|2007 Postmortem: The Los Angeles Dodgers|
Written by Jonathan Leshanski (Contact & Archive) on December 10, 2007
2007 Season Postmortem the Los Angeles Dodgers
Highlight of the season:Â It wasnâ€™t a pretty season for the Dodgers but the team hung tough well into August and kept the Western race a four way affair for a lot longer than anyone expected.Â Even though the Dodgers were clearly outclassed by teams that could pitch and hit better they managed to post a winning record.Â The emergence of a lot of the young and semi proven talent like James Loney (.331-15-67), Matt Kemp (.342-10-42 with 47 runs and 10 steals), Russell Martin (.293-19-87)Â and Takashi Saito (1.40 ERA, 2-1 with 39 saves and 78 Kâ€™s in 64.1 innings) showed they were on the right track.
Low point of the season:Â Being outstripped by the Padres and Rockies really hurt - especially for a franchise that hasnâ€™t been cutting corners when it came to signing players to big contracts.Â But the Dodgers just couldnâ€™t find a way to make it happen and while the Diamondbacks sat ahead of he Dodgers for the majority of the season the team could take some solace that they still were better than the Rockies - at least until September when the Rockies ran away from a falling Dodgers team and left the Dodgers sitting alone in fourth place.
Best move of the season:Â Waiting for the highly touted youngsters to show up and preview just what they can do.Â Matt Kemp, James Lonely, Andre Ethier and Russell Martin have all emerged as quality major leaguers and have a ton of upside.Â Hanging onto them instead of trading them away in a desperate attempt to make the playoff should pay dividends down the line.
Worst move of the season:Â When the Dodgers signed Juan Pierre to a five year free agent deal it didnâ€™t look like a great move but rather like the Dodgers were overreaching.Â Â But on the surface his 2007 numbers look pretty good - Pierre led off stole bases and he was driven home 96 times.Â But that wasnâ€™t the whole story - his weak arm, .331 OBP and .685 OPS showed weaknesses, so much so that the Dodgers have been talking about moving him to left field where his fielding will be less of a liability.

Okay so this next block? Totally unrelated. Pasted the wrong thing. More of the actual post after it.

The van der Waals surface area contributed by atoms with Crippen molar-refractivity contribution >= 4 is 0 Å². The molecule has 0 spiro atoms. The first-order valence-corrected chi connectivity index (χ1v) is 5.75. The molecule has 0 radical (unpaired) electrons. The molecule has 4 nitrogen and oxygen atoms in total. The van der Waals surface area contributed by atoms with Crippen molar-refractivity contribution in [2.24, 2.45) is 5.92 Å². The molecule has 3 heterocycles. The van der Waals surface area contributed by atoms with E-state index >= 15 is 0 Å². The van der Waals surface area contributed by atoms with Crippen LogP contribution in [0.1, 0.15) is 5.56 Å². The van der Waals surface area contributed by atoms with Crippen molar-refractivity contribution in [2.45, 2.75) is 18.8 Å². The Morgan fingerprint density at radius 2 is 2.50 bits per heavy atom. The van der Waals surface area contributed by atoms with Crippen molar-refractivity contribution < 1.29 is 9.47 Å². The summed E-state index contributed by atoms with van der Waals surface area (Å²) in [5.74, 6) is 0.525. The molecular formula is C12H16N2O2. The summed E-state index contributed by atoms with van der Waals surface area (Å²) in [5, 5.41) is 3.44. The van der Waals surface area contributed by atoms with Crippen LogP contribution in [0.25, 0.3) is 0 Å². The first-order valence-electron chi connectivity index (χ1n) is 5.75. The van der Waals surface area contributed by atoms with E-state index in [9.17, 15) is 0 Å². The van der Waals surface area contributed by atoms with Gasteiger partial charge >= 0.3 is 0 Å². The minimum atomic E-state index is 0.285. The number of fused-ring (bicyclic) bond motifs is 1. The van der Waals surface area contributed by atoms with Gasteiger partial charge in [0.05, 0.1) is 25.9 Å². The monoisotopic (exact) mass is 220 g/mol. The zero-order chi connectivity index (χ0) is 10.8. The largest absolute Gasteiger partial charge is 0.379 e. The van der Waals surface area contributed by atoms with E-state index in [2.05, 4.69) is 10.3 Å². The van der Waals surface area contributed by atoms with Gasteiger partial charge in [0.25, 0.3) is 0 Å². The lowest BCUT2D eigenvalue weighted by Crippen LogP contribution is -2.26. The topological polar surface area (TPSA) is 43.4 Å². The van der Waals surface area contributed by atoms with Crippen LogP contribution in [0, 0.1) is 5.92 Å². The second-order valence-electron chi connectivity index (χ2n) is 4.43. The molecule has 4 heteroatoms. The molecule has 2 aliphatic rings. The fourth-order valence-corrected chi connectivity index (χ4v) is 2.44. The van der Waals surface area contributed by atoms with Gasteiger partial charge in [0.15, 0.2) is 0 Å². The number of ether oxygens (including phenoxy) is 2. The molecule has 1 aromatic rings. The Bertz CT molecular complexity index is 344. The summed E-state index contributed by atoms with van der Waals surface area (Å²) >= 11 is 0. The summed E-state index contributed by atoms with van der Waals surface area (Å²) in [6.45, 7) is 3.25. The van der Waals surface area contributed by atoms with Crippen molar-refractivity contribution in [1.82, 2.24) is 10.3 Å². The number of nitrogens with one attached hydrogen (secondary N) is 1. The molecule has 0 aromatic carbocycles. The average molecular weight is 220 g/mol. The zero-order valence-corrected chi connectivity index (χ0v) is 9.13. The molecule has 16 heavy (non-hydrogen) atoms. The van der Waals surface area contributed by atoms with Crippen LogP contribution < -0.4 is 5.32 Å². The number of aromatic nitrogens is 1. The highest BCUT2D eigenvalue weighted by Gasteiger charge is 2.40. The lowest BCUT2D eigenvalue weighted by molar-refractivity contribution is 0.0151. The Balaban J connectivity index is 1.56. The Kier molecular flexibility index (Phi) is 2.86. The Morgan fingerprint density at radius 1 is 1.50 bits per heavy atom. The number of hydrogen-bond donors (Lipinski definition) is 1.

The Jason Schmidt acquisition could also be called a bust but due to injury and with just 25 innings pitched its hard to judge just how well he could have pitched.
Key Player:Â Jeff Kent.Â You can say what you want about this seemingly ancient second baseman but there is a reason that Jeff Kent is a lock for the Hall of Fame.Â Thatâ€™s because he puts up numbers that are better than just about any other second baseman in the Majors.Â Kent led the team in both average and home runs.Â He also provided a veteran presence which this young team really needed.
Up and Coming Player:Â Matt Kemp.Â The largely unheralded Kemp is a big power bat and could be the central threat in the Dodgers lineup for the next five years.Â In just 292 at bats Kemp parked 10 baseballs deep in the stands, stole 10 bases and hit .312.Â Heâ€™s a legitimate speed/power guy and as heâ€™s only 23 the sky is the limit.
What went right:Â As mentioned before the Dodgers young talent really began to manifest but it really wasnâ€™t enough to carry the team.Â Â Even with a solid season by Jeff Kent the Dodgers finished 10th in runs scored.
That left the Dodgers pitching to try to make up for some of the slack, and well they did.Â The Dodgers finished sixth overall in pitching in the National League behind a threesome of solid pitchers lead by Brad Penny (16-43.03), Derek Lowe (12-14,3.88) and Chad Billingsley 12-5, 3.31). But the relief pitching was good too.Â
What went wrong:Â Â The offense failed to score many runs and the youngsters really canâ€™t be faulted for that.Â Disappointing seasons by Nomar Garciaparra, Luis Gonzalez and Rafael Furcal dragged the team down and kept the Dodgers out of contention.
Offseason Preview:Â The Dodgers are going to have a new look in 2008.Â New skipper Joe Torre will lead the charge as will rather expensive free agent Andruw Jones.Â That should leave the Dodgers with a surfeit of outfielders which will make either Andre Either or Juan Pierre the likely man out and both have decent trade value. That trade value will likely be applied towards gaining a third baseman or adding depth to the pitching staff.